LOS ANGELES, Sep. 30, 2011 – If you are wondering about what USA Track & Field is doing about its search for a chief executive, all you need to do is tune into this article in the October issue of Track & Field News. It’s by far the best coverage yet written of the USATF search saga.
At present, the word is that the USATF Board of Directors will likely not select a CEO until 2012, and that the selectee will not be a member of the USATF Board.
That decision made a lot of people happy because it quashed the long-standing rumor that current USATF President Stephanie Hightower, who was deeply involved in the firing of previous CEO Doug Logan, would take the job.
In fact, that a Board member will not become CEO is a pity, because the best candidate – by far – sits on the Board today: Steve Miller.
Miller will appreciate the compliment, but will also be annoyed that I am writing this because he has a fabulous job as the head of Agassi Graf Holdings in Las Vegas, Nevada. And he isn’t going to give it up to dive – headfirst – into quicksand.
Why is Miller the right choice? Let me count the ways:
(1) He is decisive, straightforward and opinionated. That’s going to be essential for anyone working in the political tornado that is USATF.
(2) He has long experience in growing and business and in obtaining sponsorship. Miller worked for nine years as a senior executive at Nike (1991-2000) and then helped to resurrect the Professional Bowlers Association Tour from 2000-2005 from a near-death status after its sale to an investor group. Believe it or not, pro bowling was in a lot worse shape then than track & field is today!
(3) Miller has his roots in coaching, serving as the track coach at Cal Poly in San Luis Obispo, California in the 1970s and at Kansas State from 1981-87. Essential to deal with the coach-heavy power structure at USATF.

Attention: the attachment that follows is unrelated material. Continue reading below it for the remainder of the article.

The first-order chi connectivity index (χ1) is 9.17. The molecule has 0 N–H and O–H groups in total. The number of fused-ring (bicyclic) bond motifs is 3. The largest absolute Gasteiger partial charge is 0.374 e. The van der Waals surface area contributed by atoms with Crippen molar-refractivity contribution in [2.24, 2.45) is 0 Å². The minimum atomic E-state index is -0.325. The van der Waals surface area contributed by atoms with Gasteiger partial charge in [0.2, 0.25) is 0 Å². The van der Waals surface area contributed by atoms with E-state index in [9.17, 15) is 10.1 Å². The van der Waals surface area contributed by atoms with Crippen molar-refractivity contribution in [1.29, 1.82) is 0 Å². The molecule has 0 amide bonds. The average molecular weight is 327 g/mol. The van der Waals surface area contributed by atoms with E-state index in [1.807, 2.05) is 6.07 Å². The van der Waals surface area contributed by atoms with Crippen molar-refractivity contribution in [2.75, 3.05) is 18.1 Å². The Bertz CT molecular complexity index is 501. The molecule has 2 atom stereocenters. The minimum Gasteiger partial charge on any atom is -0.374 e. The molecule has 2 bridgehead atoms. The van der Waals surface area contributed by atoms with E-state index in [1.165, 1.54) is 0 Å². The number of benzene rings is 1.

Straight talk, with business, league-building and coaching experience and expertise. Could there be a better fit?
Moreover, Miller noted in the T&FN story that – at least for now – the USATF focus needs to be on the pre-high school and post-collegiate athlete as our prep and collegiate programs continue to be top-flight developmental forums for which our national Olympic sports federations don’t have to pay a dime (yet).
Having sold a few sponsorships myself over the years, the revenue-generating difficulties facing a new USATF CEO are daunting. The association only has around 100,000 members, spread out from youth to masters, across the country. USATF as an entity owns only a few events, mostly its national championships, which are bid out to independent entities like the Oregon Track Club, who are the actual operators. If USATF is to attract more money for the sport so that it can fund more athletes, it has to have more inventory to sell to sponsors and television. At the end of the day, there are really only six significant income opportunities for USATF:
(1) Television rights;
(3) Event ticket sales;
(4) Donations (example: USOC);
(5) Membership dues;
(6) Government (local, state or federal).
Unfortunately, items (1)-(2)-(3) are tied up in events and there aren’t many meaningful elite-competition meets in the U.S. any more, and the U.S. government has traditionally not allocated funds for elite-athlete support (and none will be coming anytime soon in the current recession and deficit-spending era).
So the sport needs new events, new organizers, better television exposure and some tireless, active tub-thumping. Just like bowling, a dozen years ago.
Steve . . . help!
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